Simanaitis Says

On cars, old, new and future; science & technology; vintage airplanes, computer flight simulation of them; Sherlockiana; our English language; travel; and other stuff

PRINCE ROY, R.I.P.

PADDY ROY Bates passed away at the age of 91 earlier this month. You may not have known him by this name, but how about Prince Roy of Sealand?

Prince Roy of the Principality of Sealand, 1921-2012; its Royal Standard in the background.

Roy Bates was larger than life. A former major in the British Army, in the 1960s he turned to setting up a pirate radio station on the fringe of British territorial waters in the North Sea.

Sealand is beyond the 3-mile limit, but well within 12 miles of the English coast. This map and other images are from lonely planet Micro Nations.

Driven farther offshore by authorities, he and his partner Ronan O’Rahilly reinstalled the station on Rough’s Tower Gun Platform, a disused military installation about the size of a baseball diamond. The two squabbled, their disagreement allegedly turning to firearms, Molotov cocktails and a flame thrower.

Bates won. Once again authorities threatened, and on September 2, 1967, he declared the place an independent country. He named it the Principality of Sealand and assumed the title Prince Roy, naming his wife Princess Joan. It was her birthday.

Not always a peaceful principality, Sealand has become a thriving center of Internet commerce.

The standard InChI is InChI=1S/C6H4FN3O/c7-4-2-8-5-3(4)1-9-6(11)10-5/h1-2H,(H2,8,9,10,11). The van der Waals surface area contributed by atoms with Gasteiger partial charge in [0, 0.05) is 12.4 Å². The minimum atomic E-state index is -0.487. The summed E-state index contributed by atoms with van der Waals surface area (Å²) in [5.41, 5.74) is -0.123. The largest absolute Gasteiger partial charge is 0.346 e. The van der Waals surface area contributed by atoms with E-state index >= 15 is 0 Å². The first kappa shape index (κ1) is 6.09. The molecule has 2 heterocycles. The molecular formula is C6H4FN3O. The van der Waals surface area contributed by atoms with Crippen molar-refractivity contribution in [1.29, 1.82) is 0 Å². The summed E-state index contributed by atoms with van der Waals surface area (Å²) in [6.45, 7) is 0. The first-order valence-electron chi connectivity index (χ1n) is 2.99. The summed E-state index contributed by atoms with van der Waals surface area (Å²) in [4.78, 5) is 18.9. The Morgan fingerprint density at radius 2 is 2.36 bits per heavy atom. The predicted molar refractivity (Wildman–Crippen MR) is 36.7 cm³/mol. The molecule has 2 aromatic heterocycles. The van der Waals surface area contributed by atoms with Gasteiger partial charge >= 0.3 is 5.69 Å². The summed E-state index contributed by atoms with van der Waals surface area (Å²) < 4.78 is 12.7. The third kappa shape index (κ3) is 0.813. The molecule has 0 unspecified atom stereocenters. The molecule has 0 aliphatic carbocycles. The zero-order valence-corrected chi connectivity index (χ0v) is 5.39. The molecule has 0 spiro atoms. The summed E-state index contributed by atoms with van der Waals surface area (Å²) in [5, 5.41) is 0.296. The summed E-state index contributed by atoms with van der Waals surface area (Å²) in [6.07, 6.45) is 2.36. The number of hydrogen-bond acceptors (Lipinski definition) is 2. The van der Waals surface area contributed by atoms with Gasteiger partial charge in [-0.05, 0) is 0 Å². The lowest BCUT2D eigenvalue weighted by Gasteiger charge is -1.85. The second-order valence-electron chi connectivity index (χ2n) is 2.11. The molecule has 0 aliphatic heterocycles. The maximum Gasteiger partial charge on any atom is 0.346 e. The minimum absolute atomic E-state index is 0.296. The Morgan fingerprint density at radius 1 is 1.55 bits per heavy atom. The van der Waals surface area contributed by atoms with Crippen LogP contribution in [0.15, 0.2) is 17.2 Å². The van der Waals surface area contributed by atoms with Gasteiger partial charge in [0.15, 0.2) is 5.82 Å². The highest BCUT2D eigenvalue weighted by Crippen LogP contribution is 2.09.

Over the years, Sealand has been not without its drama. For instance, Bates had a run-in about firing warning shots at an approaching vessel. The principality being in international waters, the British court ruled in his favor.

An excellent source on Sealand and other interesting places: Micro Nations The Lonely Planet Guide to Home-Made Nations, by John Ryan, George Dunford and Simon Sellers, Lonely Planet Publications, 2006. Amazon.com lists it.

The lonely planet Micro Nations guide describes another bizarre Sealand adventure: One day in 1978, a coup was attempted by the principality’s prime minister, Professor Alexander Gottfried Achenbach. The professor, a native German, together with Dutch co-conspirators had a plan to set up a casino. The Bates were away at the time, and the conspirators took their son, Prince Michael, as hostage. Prince Roy responded by freeing him in a daring helicopter raid.

The Dutch participants were released, but Achenbach, being deemed a Sealand citizen, was charged with treason. Ultimately a German diplomatic mission got involved, thus apparently establishing Sealand’s legitimacy among the world’s nations.

But there’s more: Professor Achenbach set up a government-in-exile. Its website, www.principality-of-sealand.eu, carries hints of Nazi looted treasures, Soviet Army deals and a top-secret Sealand Implosion Generator. Good stuff, this.

The Principality of Sealand; its motto, E Mare Libertas, From the Sea, Freedom.

There’s more Sealand lore reported in Prince Roy’s obituary in The New York Times (http://goo.gl/w0jrN). Also, the principality has its own official website operated by the late Prince’s grandson, James, the Prince Royal. Visit www.seahttp://goo.gl/w0jrNlandgov.org to buy identity cards, stamps, wristbands, e-mail addresses and even titles—the “Count/Countess Title Pack” going for around $320.

I’m not sure that this wouldn’t conflict with our daughter’s Lithuanian title. ds

© Dennis Simanaitis, SimanaitisSays.com, 2012

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This entry was posted on October 25, 2012 by in Just Trippin' and tagged , , .
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